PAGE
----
this is my current screen recording solution of choice.  It has some useful features, like scripts,
that I like.  Yes, I do have a Pro
account primarily so I can have a local desktop solution and no watermarks.

Fraps: Along with Screen-O-Matic, I do own a copy of Fraps that
I use to record most of my gaming escapades. 
Pretty straightforward.

Windows Movie Maker (Version 2012
Build 16.4.3505.0912):
 Yes, cringe at the thought of that!  I use Microsoft’s Movie Maker, formerly known
as Live Movie Maker.  Why?  Well, to be perfectly honest, it is free and
easy to use.  It is not very robust and
is quite lacking in most regards but has thus far fulfilled my needs fairly
well.  I may eventually move to a paid
solution such as Adobe Premiere but until then, Movie Maker it is because I do
not have an infinite source of money!

Adobe CS5: Occasionally I need to do some graphic design work or
some photo editing, so I fire up Photoshop or Illustrator.  During my architecture school days,
Illustrator was my best friend for editing my drawings.  Now that those days are gone, I use it mostly
when I am needing to put something together that will be printed.

SkyDrive: 
There is Dropbox, Google Drive,
iCloud and then there is SkyDrive.  With
SkyDrive integration into Office 365, Windows Phone and Windows I look back at
how I use to manage my files and documents on the go and wonder how I survived
it.  Editing and sharing Word documents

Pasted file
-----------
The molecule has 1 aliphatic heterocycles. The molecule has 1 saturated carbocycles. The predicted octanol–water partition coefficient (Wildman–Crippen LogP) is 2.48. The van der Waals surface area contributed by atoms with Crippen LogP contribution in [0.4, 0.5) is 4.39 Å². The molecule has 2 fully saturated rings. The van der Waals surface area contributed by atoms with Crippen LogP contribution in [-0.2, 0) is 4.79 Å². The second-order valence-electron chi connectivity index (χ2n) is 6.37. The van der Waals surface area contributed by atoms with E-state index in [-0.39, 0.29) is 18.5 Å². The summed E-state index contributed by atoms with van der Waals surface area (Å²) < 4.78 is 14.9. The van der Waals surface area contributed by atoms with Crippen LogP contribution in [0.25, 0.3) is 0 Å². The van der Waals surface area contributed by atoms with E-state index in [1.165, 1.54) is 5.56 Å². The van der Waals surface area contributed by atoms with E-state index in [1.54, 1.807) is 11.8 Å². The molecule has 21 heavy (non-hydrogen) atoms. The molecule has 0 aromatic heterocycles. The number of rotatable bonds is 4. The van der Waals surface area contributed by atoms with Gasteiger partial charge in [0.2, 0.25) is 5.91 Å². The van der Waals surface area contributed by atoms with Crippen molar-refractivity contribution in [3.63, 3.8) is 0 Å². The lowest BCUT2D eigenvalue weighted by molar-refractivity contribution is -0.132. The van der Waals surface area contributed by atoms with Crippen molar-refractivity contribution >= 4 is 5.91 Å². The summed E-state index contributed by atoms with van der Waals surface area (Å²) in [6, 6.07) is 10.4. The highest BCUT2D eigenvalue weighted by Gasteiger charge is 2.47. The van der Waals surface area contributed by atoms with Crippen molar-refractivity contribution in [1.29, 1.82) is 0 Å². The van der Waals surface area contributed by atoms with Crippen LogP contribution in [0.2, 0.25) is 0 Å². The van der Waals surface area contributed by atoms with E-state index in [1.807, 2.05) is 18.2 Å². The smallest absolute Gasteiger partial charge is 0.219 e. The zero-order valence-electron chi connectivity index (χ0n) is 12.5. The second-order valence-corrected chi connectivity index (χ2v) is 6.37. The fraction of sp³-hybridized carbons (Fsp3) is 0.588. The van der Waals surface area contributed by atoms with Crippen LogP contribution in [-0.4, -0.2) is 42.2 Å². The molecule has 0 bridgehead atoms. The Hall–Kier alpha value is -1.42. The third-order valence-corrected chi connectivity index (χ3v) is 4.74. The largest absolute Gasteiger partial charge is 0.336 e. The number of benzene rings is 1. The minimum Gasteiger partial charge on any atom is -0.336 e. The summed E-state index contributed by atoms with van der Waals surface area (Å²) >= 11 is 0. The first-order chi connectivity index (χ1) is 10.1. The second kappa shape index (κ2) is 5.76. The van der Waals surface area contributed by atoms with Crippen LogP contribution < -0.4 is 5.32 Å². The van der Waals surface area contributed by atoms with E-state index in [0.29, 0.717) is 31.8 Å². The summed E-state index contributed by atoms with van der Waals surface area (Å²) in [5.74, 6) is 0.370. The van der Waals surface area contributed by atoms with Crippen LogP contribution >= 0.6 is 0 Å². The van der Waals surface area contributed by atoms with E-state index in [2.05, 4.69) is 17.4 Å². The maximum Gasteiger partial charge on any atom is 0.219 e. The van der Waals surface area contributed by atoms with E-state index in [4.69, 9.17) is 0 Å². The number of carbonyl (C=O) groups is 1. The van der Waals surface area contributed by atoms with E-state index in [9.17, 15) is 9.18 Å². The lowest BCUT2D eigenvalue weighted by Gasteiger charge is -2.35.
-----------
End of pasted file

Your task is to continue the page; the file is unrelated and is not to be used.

on the fly in a browser with Office Web Apps or having near ubiquitous access
from all my devices makes me very happy that I decided to embrace Microsoft’s
ecosystem.  It is a beautiful thing.  The only thing I wish was possible as a nice
backup option, in case you find yourself without any connectivity, is if via
the SkyDrive app on Windows Phone 8 you could save your files onto the phone’s
local storage and be able to access them via USB on a computer as if it were a
USB drive.

Outlook.com: Now
formerly known as Hotmail, the new interface that Microsoft has moved to is
clean and easy to use.  I have moved to
Outlook.com and have not looked back. 
Currently I am in the process of migrating all my hosted email accounts
over to Outlook.com.

The following are services and sites
that I use on a regular basis but I feel do not require much explanation, if
any:

  • Steam (primary source for my PC gaming needs) 
  • Amazon Prime (expedited shipping and video-on-demand) 
  • Netflix (DVD rental and video-on-demand) 
  • Twitter (social media) 
  • Facebook (social media/sharing photos with friends and family) 
  • Pandora One (music) 
  • Nokia Music+ (music)
  • Audible (audiobooks) 
  • Kindle Books (electronic books) 
  • Squarespace (web hosting and design) 
  • YouTube (media consumption/video content hosting) 

This is by no means meant to be an extensive list of
everything I use but I believe this encompasses the vast majority of devices,
software and services that I use.  Any
comments or suggestions or comments on what you use are very welcome.